What: Grupo Afro-Batá, Afro-Cuban-Candomblé-Samba music featuring Aloísio Menezes and Portela Açucar from Cortejo Afro.
Where: Pelourinho's Praça Tereza Batista
What Time: Begins at 9 p.m.
Entrance: Free
Notes: I haven't seen these guys yet, but their publicity says that their material includes songs by Nelson Cavaquinho and Geraldo Pereira, so as far as I'm concerned they get an automatic thumbs up!

What: Pimentinha
What Time:
 From 8 p.m.
Location: In Boca do Rio at Rua Dom Eugênio Sales, 11
How to Get There: By taxi.  From Barra or Pelourinho the fare should come to between 25 and 30 reais. 
Notes: A very strange bar run by an androgynous pai/mãe de santo (Anísio Augusto Pimenta Filho, nicknamed and hence Pimentinha) who ritualistically blesses patrons as they enter with water cast from shaken leaves. Live music, a group called Tropikola nowadays, playing salsa, merengues, cumbias, etc. (the group consists of Spanish-speaking Latin American immigrants to Salvador). Monday night is the big night here, and the only night.  Bizarre and popular.


Mural in front of Pimentinha

Tuesday Nights

What: Benção ("Blessing")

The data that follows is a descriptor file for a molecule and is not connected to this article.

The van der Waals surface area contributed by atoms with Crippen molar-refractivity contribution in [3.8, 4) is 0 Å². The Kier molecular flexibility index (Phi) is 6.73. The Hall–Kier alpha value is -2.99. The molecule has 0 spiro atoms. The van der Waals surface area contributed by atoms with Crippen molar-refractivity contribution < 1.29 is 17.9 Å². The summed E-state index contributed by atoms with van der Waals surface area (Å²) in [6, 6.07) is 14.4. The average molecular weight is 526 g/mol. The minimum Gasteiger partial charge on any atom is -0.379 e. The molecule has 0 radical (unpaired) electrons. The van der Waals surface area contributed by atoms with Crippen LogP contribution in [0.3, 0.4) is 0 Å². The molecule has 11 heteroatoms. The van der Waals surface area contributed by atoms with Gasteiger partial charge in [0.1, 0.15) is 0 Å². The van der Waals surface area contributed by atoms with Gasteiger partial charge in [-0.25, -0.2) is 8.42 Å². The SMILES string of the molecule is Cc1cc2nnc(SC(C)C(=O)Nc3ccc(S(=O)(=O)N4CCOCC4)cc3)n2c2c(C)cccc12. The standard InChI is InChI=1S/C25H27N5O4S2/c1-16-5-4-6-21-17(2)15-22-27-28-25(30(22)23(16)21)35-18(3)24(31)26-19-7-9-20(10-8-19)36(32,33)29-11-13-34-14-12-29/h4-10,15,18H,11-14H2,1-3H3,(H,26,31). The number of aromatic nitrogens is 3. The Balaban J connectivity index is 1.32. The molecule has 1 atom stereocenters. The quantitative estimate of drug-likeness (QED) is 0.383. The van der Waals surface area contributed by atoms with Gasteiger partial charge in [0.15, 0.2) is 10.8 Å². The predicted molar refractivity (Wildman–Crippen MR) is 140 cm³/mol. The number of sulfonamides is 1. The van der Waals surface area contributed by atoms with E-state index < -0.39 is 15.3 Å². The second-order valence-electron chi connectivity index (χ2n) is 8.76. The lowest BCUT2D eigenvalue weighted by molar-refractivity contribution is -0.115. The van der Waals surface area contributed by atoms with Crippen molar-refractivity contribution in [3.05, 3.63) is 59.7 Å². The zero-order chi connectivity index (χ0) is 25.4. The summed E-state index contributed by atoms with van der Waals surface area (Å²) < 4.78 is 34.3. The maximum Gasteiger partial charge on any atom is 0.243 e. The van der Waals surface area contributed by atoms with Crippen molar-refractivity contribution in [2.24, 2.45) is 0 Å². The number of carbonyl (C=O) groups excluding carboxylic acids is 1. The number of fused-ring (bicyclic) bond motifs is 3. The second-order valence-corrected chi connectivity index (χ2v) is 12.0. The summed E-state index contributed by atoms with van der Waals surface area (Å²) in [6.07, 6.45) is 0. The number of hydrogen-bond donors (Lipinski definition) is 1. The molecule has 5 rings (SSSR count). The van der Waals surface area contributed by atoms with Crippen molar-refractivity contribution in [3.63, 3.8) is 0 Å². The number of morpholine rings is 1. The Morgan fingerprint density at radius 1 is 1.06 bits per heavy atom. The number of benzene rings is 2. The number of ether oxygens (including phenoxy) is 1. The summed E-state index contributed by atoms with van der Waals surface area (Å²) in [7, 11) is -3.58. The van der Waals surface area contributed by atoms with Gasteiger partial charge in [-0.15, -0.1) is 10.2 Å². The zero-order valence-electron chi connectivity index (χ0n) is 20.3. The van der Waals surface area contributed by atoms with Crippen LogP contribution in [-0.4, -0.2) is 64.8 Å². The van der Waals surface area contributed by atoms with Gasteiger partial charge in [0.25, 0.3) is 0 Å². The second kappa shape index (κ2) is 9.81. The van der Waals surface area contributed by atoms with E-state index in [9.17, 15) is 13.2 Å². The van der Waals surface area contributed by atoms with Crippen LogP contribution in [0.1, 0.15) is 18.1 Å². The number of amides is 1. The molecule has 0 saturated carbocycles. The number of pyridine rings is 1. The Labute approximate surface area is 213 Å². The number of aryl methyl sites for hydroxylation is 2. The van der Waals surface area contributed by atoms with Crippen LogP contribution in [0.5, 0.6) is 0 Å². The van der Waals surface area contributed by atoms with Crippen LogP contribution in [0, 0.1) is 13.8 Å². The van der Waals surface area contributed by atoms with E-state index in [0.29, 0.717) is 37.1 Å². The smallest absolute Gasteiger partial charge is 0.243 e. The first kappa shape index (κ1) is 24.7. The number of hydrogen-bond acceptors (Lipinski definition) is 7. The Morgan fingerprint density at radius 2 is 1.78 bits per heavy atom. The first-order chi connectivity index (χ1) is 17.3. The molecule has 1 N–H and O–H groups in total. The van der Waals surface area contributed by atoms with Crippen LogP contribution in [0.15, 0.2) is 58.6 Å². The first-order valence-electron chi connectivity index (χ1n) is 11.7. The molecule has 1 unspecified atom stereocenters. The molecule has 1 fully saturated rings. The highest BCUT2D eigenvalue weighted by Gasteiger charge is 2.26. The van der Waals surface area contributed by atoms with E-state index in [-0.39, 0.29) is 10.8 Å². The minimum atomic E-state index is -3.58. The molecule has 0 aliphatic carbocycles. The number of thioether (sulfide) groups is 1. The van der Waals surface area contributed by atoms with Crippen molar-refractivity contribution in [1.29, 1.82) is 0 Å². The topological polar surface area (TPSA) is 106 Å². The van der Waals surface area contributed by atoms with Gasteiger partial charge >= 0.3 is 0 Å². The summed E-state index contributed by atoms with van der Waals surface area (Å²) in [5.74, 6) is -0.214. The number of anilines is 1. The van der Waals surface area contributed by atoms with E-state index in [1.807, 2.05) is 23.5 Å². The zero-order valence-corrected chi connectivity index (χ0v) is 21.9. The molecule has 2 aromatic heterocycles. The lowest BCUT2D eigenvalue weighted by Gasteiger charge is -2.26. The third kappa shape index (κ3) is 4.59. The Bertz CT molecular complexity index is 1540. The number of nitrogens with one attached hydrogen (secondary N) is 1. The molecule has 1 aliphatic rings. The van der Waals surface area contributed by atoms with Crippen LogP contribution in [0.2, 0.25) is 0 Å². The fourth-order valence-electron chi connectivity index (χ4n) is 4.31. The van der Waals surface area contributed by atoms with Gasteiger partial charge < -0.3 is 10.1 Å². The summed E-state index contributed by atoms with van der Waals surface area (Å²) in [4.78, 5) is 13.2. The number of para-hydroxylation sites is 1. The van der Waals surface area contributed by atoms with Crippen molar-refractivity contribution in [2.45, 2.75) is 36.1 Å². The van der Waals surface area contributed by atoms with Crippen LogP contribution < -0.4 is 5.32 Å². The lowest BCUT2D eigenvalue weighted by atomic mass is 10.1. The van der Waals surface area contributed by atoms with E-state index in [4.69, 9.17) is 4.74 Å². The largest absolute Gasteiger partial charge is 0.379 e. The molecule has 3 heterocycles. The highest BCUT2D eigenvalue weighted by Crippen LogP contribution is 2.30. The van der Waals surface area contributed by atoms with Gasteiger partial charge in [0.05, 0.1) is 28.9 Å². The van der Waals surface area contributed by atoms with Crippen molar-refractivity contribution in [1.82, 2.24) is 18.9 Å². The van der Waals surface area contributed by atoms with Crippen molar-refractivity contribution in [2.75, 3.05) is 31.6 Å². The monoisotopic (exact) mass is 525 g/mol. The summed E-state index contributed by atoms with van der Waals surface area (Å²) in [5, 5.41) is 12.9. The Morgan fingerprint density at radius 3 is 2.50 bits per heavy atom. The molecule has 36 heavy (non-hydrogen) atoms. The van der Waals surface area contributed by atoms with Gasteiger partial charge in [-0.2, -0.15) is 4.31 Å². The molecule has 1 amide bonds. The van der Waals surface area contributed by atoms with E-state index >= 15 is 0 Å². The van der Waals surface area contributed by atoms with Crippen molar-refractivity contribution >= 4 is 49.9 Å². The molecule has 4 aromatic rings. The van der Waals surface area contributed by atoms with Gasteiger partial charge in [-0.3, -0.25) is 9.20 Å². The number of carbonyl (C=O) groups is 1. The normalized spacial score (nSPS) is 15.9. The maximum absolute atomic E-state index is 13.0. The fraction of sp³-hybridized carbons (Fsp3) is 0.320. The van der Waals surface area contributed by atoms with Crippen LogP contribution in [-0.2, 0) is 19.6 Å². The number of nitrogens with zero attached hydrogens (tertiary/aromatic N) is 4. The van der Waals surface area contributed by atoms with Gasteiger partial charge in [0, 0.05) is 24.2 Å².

Where: Pelourinho, of course!
What Time: Begins shortly after sunset
Entrance: None
Notes: The general Tuesday night madness in Pelourinho.  The first and last Tuesdays of the month are generally the biggest nights (that's when people get paid), and things also heat up as Salvador does in general moving into the Brazilian spring and summer.

Don't Miss Gerônimo and Banda Mont Serrat!...


Igreja do Passo (Paço)

 Part of the above, beginning at 8 p.m. or so and running to sometime between 10 and 11 p.m., is the live music on the steps leading up to the Igreja (Church) do Passo from the Ladeira do Carmo (the sloping street connecting Pelourinho to the neighborhood of Santo Antônio). Gerônimo (writer of É d'Oxum --a beautiful ijexá-based composition which has become Salvador's unofficial theme song -- along with a lot of other great material which has been recorded by a host of Brazilian greats) sets up a stage these nights at the bottom of the steps for a free show of music featuring his band Mont Serrat (top flight; great horn section, excellent rhythm section, killer jazz guitar!) and various friends who sit in, the steps serving as an amphitheater.  It's a really nice scene, and it's really nice that Gerônimo goes out of his way to do this -- the sound equipment is his own -- particularly in light of the fact that the coin he receives for his considerable efforts consists of nothing beyond the good will he and his compatriots garner.